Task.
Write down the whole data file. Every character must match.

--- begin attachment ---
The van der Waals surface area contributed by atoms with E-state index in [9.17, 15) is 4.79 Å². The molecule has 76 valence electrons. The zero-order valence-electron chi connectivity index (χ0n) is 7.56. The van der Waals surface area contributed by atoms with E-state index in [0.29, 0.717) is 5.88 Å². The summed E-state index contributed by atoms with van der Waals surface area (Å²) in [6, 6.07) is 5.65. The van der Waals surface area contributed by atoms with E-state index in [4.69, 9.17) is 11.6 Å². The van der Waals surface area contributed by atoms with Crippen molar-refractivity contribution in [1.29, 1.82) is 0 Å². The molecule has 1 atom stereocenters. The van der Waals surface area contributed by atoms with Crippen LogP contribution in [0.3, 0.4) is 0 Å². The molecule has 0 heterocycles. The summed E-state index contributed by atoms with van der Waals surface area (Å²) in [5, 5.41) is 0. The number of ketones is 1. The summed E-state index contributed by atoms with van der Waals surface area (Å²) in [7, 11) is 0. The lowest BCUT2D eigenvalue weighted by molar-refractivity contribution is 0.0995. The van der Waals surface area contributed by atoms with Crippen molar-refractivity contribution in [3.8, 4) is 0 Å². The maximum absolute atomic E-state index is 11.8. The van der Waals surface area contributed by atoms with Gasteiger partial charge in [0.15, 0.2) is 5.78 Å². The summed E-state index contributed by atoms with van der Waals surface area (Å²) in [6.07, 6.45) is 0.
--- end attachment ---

The van der Waals surface area contributed by atoms with E-state index in [9.17, 15) is 4.79 Å². The molecule has 76 valence electrons. The zero-order valence-electron chi connectivity index (χ0n) is 7.56. The van der Waals surface area contributed by atoms with E-state index in [0.29, 0.717) is 5.88 Å². The summed E-state index contributed by atoms with van der Waals surface area (Å²) in [6, 6.07) is 5.65. The van der Waals surface area contributed by atoms with E-state index in [4.69, 9.17) is 11.6 Å². The van der Waals surface area contributed by atoms with Crippen molar-refractivity contribution in [1.29, 1.82) is 0 Å². The molecule has 1 atom stereocenters. The van der Waals surface area contributed by atoms with Crippen LogP contribution in [0.3, 0.4) is 0 Å². The molecule has 0 heterocycles. The summed E-state index contributed by atoms with van der Waals surface area (Å²) in [5, 5.41) is 0. The number of ketones is 1. The summed E-state index contributed by atoms with van der Waals surface area (Å²) in [7, 11) is 0. The lowest BCUT2D eigenvalue weighted by molar-refractivity contribution is 0.0995. The van der Waals surface area contributed by atoms with Crippen molar-refractivity contribution in [3.8, 4) is 0 Å². The maximum absolute atomic E-state index is 11.8. The van der Waals surface area contributed by atoms with Gasteiger partial charge in [0.15, 0.2) is 5.78 Å². The summed E-state index contributed by atoms with van der Waals surface area (Å²) in [6.07, 6.45) is 0.